Check for a leak

What to do before you do a leak test

You may not have expected a higher than usual water bill, so you'll no doubt be wondering what could have caused this spike. A higher than usual bill could be the result of a number of things, but the best place to start is by looking at your latest bill. Consider the following three scenarios before you check for a leak. If you rule out scenarios 1-3, you'll need to do a leak test.

Higher than usual bill? Could your meter have been misread?

Step 1: Check your meter

Although we take every precaution, we may have read your meter incorrectly. To check if this has happened, you will need to read your meter. Water meters are usually located near or just outside your property boundary. They are in a box made of wood, plastic, concrete or metal. Find and read your meter.

Higher than usual bill tile

Step 2: Is this a catch-up bill?

If you've had a number of estimated bills in a row and this is your first actual read in some time, that could explain why your bill is higher than usual. On your invoice, estimated meter reads are shown on the 'billed usage history' graph with an E, whereas actual reads are indicated with an A. You should expect a pattern of one estimate followed by one actual meter read.

If this does not appear to be a catchup bill, proceed to step 3.

Tile showing people in a house to indicate higher than usual water use

Step 3: Has your water usage changed?

Your bill may be higher if you have extra people living in your home, it's summer, or you've been using more appliances.

More people or greater use of appliances will often lead to a higher bill.

Click here if you'd like to get a free water audit, thanks to EcoMatters. For more on this step, click here.

How to do a leak test

Private leaks - that's water leaking on your side of the meter - are your responsibility to fix, whereas leaks on the public network are our responsibility. Click here to see the diagram of your responsibilities and our responsibilities. If you find a leak on your property you will need to contact a registered plumber to fix it.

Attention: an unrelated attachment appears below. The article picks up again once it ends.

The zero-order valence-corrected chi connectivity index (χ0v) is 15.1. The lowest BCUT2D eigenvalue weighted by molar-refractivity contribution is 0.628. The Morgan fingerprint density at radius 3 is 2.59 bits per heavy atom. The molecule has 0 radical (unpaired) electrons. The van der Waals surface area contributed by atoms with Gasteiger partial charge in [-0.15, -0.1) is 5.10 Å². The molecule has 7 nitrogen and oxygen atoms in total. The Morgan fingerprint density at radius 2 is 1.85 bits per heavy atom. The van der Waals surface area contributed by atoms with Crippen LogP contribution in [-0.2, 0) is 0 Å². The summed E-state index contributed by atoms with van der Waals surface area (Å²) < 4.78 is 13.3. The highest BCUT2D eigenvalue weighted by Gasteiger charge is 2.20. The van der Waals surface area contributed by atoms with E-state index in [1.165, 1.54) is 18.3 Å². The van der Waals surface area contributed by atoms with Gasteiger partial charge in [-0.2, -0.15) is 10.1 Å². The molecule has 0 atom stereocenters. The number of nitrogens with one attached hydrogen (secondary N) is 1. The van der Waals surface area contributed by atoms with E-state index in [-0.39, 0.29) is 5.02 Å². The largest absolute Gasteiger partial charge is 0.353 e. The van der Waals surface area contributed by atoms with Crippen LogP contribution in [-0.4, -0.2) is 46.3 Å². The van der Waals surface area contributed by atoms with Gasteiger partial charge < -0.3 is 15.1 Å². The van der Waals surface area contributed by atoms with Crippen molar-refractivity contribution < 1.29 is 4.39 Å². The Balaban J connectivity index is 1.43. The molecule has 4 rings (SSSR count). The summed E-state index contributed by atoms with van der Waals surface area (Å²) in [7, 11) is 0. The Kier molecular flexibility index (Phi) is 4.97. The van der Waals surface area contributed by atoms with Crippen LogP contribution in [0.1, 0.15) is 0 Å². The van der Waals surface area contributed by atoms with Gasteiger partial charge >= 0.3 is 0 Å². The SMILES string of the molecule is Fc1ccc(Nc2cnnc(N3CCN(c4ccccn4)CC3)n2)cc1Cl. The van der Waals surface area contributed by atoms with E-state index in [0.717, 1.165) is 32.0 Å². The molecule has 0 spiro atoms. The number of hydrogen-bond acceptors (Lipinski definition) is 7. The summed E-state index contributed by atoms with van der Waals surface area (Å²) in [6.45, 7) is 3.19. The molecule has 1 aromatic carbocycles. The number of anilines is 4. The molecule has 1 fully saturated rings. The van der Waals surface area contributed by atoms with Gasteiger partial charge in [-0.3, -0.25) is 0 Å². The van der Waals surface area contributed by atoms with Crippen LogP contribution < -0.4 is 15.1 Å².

To find out how to check for a leak, follow the process below and watch the helpful videos.

Leak test: Step by step process

  • Pick a time when no water will be used for at least four hours – overnight is a good time.

  • ​Find your meter. If you're not sure which meter is yours, check out this guide: Which meter serves my property?

  • Read your water meter, then read it again after the period of not using any water. Make sure you don’t use any water during the test. DO NOT turn off the tap on the meter during the test - you need to be able to see if the meter dial still moves while you are not using water, as this helps indicate a leak. For example, if you do an overnight test, you would read your meter at night before bed, then again the first thing in the morning. Find and read your water meter

  • If the meter numbers are higher, this shows that water is being used and it is likely you have a leak.

  • Read all the numbers on the dial (black and red squares). 

  • The example below shows that about 25 litres of water were used during the night. This indicates a leak.

How to detect a leak (English language version)

How to detect a leak (Chinese language version)

How to check for obvious leaks in your home

  • Look for dripping taps.

  • Look behind your dishwasher and washing machine for any signs of water.

  • Check your toilet cisterns. Put a few drops of food colouring in the cistern. If colour ends up in the toilet bowl without flushing, you have a leak.

  • See if the hot water cylinder expansion relief valve is letting water drip into the gully trap.

  • In dry weather, look for damp patches in the garden, lawn or driveway.

  • Listen for running water inside your home when no taps, hoses or showers are turned on.

What if I can’t find any leaks?

If your meter dial is moving and no water has been used, you may need to call a registered plumber to check further.